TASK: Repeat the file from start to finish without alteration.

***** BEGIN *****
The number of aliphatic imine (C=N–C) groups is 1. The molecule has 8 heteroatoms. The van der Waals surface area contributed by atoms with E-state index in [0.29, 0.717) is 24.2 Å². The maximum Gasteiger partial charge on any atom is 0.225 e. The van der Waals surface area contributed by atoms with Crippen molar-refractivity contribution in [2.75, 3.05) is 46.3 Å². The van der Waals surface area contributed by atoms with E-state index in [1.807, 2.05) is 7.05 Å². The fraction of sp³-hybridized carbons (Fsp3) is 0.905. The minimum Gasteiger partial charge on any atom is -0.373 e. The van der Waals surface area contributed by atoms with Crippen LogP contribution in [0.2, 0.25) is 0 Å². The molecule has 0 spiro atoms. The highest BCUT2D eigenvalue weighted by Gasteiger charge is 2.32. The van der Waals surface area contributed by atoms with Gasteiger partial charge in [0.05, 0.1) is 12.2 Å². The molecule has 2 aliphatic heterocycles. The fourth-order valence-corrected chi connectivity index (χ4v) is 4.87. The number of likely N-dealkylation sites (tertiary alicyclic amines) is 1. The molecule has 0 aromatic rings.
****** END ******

The number of aliphatic imine (C=N–C) groups is 1. The molecule has 8 heteroatoms. The van der Waals surface area contributed by atoms with E-state index in [0.29, 0.717) is 24.2 Å². The maximum Gasteiger partial charge on any atom is 0.225 e. The van der Waals surface area contributed by atoms with Crippen molar-refractivity contribution in [2.75, 3.05) is 46.3 Å². The van der Waals surface area contributed by atoms with E-state index in [1.807, 2.05) is 7.05 Å². The fraction of sp³-hybridized carbons (Fsp3) is 0.905. The minimum Gasteiger partial charge on any atom is -0.373 e. The van der Waals surface area contributed by atoms with Crippen LogP contribution in [0.2, 0.25) is 0 Å². The molecule has 0 spiro atoms. The highest BCUT2D eigenvalue weighted by Gasteiger charge is 2.32. The van der Waals surface area contributed by atoms with Gasteiger partial charge in [0.05, 0.1) is 12.2 Å². The molecule has 2 aliphatic heterocycles. The fourth-order valence-corrected chi connectivity index (χ4v) is 4.87. The number of likely N-dealkylation sites (tertiary alicyclic amines) is 1. The molecule has 0 aromatic rings.